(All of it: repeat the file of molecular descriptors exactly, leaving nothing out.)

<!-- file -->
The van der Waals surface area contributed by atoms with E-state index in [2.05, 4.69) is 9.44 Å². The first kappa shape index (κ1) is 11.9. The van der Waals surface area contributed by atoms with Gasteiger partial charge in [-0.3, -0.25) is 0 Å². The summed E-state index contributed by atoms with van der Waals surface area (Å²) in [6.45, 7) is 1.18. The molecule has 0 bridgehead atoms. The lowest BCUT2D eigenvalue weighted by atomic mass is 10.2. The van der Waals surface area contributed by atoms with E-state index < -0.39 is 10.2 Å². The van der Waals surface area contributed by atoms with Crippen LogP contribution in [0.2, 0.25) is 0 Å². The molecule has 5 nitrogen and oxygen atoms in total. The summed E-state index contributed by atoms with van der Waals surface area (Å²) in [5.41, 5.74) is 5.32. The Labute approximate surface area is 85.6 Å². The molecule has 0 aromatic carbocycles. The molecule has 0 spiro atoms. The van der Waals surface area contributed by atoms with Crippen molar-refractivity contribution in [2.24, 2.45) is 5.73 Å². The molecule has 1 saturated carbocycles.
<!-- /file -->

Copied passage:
The van der Waals surface area contributed by atoms with E-state index in [2.05, 4.69) is 9.44 Å². The first kappa shape index (κ1) is 11.9. The van der Waals surface area contributed by atoms with Gasteiger partial charge in [-0.3, -0.25) is 0 Å². The summed E-state index contributed by atoms with van der Waals surface area (Å²) in [6.45, 7) is 1.18. The molecule has 0 bridgehead atoms. The lowest BCUT2D eigenvalue weighted by atomic mass is 10.2. The van der Waals surface area contributed by atoms with E-state index < -0.39 is 10.2 Å². The van der Waals surface area contributed by atoms with Crippen LogP contribution in [0.2, 0.25) is 0 Å². The molecule has 5 nitrogen and oxygen atoms in total. The summed E-state index contributed by atoms with van der Waals surface area (Å²) in [5.41, 5.74) is 5.32. The Labute approximate surface area is 85.6 Å². The molecule has 0 aromatic carbocycles. The molecule has 0 spiro atoms. The van der Waals surface area contributed by atoms with Crippen molar-refractivity contribution in [2.24, 2.45) is 5.73 Å². The molecule has 1 saturated carbocycles.